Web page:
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Young boy getting vaccine

Bivalent COVID vaccines authorized for children as young as 6 months

December 9, 2022

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Health officials have bivalent COVID-19 vaccines for children as young as 6 months, a move that comes as hospitalizations are rising.

“More children now have the opportunity to update their protection against COVID-19 with a bivalent COVID-19 vaccine, and we encourage parents and caregivers of those eligible to consider doing so — especially as we head into the holidays and winter months where more time will be spent indoors,” Food and Drug Administration (FDA) Commissioner Robert M. Califf, M.D., said in a press release.

The FDA amended emergency use authorization of the bivalent Pfizer-BioNTech and Moderna vaccines Thursday, and the Centers for Disease Control and Prevention (CDC) provided the following clinical guidance on Friday, which can be found at

  • Children ages 6 months through 4 years who complete a Moderna primary series (two doses separated by four to eight weeks) can receive one bivalent Moderna booster dose at least two months after completion of their primary series.
  • Children 5 years of age who complete a Moderna primary series may receive either a bivalent Moderna booster or a bivalent Pfizer-BioNTech booster at least two months after completion of the primary series.
  • Children ages 6 months through 4 years who are being vaccinated with the Pfizer-BioNTech vaccine should receive the Pfizer-BioNTech monovalent vaccine for their first two doses (separated by three to eight weeks) followed by the bivalent Pfizer-BioNTech vaccine as their third primary series dose at least eight weeks after the second monovalent primary series dose. Children in this age group who have received three Pfizer-BioNTech monovalent primary series doses are not eligible for a booster dose.

The AAP supports administration of all COVID vaccine primary series and booster doses recommended by the CDC.

The bivalent COVID vaccines already are recommended as a booster dose for people ages 5 years and older. They contain the original SARS-CoV-2 strain and an omicron BA.4/5 spike protein. Omicron continues to circulate, although 67.9% of the strains are BQ.1.1 and BQ.1, while 14.8% are BA.5. BA.5.2.6 and BA.4.6, according to CDC data.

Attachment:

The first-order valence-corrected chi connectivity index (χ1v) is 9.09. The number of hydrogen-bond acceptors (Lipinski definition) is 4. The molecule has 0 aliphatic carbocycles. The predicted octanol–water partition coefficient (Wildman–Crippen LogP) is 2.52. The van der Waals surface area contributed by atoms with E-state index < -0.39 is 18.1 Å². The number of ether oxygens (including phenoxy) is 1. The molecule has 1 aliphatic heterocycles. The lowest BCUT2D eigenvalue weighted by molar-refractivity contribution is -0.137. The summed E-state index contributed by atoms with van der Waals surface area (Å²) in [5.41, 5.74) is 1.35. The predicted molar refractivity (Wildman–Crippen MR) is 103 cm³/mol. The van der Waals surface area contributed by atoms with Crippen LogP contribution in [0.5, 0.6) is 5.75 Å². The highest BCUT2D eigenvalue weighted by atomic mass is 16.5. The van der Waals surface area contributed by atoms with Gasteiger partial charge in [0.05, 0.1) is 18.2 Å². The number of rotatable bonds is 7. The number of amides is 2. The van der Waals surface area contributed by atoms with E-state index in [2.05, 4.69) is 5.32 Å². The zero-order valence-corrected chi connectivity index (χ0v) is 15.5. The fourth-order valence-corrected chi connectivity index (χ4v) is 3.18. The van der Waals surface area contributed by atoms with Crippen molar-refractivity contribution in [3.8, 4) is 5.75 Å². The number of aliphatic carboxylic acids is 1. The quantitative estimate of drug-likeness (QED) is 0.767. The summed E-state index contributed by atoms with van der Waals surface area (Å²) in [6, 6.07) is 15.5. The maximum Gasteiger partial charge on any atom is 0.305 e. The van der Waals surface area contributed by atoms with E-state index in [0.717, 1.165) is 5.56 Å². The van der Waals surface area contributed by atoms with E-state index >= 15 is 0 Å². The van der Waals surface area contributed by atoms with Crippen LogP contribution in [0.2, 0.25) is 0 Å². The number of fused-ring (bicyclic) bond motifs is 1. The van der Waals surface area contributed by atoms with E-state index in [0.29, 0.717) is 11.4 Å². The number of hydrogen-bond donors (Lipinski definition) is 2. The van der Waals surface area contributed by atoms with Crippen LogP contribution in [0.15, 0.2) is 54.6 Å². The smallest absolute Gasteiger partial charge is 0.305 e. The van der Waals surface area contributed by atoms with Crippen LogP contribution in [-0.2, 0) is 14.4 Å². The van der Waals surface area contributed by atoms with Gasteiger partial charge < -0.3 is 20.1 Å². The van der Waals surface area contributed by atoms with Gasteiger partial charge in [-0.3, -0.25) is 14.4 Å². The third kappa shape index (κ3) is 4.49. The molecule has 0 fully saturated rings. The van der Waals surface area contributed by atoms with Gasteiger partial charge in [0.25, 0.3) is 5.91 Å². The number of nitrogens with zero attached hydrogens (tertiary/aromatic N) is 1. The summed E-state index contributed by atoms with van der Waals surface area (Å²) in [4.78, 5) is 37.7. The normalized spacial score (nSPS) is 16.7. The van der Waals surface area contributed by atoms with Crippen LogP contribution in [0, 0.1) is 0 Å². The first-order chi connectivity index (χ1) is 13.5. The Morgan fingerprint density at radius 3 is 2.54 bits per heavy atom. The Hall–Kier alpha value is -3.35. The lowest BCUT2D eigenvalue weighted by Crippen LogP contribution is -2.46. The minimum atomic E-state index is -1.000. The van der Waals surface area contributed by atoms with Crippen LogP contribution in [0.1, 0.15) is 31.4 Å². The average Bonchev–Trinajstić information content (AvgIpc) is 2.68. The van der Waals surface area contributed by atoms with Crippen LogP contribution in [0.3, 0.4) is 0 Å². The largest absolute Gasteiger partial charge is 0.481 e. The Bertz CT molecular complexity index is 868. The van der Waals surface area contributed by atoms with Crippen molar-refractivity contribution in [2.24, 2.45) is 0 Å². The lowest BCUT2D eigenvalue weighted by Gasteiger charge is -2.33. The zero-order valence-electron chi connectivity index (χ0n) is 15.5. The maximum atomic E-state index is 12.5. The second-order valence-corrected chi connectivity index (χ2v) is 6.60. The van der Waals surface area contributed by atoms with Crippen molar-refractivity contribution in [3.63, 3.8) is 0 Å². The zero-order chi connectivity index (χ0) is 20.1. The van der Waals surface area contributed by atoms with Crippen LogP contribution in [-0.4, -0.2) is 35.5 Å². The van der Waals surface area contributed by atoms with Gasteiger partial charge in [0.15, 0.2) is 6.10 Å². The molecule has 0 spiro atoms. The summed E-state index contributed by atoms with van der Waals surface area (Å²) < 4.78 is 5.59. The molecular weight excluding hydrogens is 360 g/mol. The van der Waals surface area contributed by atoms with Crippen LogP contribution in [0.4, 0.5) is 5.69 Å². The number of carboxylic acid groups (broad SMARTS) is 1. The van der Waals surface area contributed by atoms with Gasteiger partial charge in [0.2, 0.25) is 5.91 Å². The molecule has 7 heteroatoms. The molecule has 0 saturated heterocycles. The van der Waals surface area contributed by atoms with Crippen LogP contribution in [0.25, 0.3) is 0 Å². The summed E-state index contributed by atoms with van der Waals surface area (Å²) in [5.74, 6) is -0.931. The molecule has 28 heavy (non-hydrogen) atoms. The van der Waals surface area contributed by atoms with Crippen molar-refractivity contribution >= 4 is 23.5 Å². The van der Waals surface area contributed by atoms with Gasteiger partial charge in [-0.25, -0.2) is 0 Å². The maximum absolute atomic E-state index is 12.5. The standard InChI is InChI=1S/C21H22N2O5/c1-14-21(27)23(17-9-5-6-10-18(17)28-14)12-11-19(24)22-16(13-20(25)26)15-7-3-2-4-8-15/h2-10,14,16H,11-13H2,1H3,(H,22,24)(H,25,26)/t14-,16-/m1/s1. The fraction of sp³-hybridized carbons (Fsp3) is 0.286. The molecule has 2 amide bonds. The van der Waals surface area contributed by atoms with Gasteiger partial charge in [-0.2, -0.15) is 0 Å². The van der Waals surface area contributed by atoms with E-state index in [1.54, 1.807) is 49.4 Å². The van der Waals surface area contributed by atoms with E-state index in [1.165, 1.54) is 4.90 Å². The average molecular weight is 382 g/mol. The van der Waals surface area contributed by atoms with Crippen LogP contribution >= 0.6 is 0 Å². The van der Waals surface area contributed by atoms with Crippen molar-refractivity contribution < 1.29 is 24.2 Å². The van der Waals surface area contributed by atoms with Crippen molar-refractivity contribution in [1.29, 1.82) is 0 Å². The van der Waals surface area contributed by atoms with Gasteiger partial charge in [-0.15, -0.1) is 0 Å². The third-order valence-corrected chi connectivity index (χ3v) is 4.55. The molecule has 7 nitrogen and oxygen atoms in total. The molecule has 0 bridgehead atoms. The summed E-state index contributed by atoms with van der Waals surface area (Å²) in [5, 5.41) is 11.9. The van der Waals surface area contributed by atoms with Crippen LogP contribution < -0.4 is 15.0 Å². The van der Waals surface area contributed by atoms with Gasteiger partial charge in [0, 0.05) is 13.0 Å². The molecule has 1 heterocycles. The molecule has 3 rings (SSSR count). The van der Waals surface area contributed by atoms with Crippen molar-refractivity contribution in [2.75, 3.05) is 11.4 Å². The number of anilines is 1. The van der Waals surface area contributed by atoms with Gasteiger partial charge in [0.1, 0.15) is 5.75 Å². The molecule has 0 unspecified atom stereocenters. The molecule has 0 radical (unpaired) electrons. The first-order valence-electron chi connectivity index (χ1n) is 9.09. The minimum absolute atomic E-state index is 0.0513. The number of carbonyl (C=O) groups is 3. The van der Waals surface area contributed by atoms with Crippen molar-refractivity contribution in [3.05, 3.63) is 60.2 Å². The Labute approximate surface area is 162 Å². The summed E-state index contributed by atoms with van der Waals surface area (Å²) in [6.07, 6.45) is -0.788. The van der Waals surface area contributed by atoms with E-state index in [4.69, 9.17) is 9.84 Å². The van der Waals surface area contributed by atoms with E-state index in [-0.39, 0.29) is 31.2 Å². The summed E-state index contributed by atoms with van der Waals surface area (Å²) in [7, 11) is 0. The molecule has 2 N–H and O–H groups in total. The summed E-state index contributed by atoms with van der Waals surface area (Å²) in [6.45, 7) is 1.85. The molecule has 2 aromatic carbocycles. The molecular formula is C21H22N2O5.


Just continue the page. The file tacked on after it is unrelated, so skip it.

The FDA authorizations were based on data from clinical studies in adults using a bivalent booster containing the original SARS-CoV-2 strain and an omicron BA.1 strain as well as clinical studies on monovalent boosters in children. Side effects are expected to be similar to the monovalent doses.

“Parents and caregivers can be assured that the FDA has taken a great deal of care in our review, and we encourage parents of children of any age who are eligible for primary vaccination or a bivalent COVID-19 vaccine booster dose to consider seeking vaccination now as it can potentially help protect them from COVID-19 during a time when cases are increasing,” Peter Marks, M.D., Ph.D., director of the FDA’s Center for Biologics Evaluation and Research, said in a press release.

Over the past eight weeks, the number of children with COVID-19 at hospital admission increased 68%, according to an AAP analysis of data gathered by the U.S. Department of Health and Human Services. New weekly COVID admissions for children under 5 years nearly doubled during that time.

Vaccine uptake among young children has been slow, CDC data show. About 9.4% of children ages 2-4 years have received at least one dose, and 4.7% have completed their primary series. Among children under 2 years, 6.5% have received at least one dose, and 2.9% have completed their primary series.

“Vaccines remain the best defense against the most devastating consequences of disease caused by the currently circulating omicron variant, such as hospitalization and death,” Dr. Marks said.







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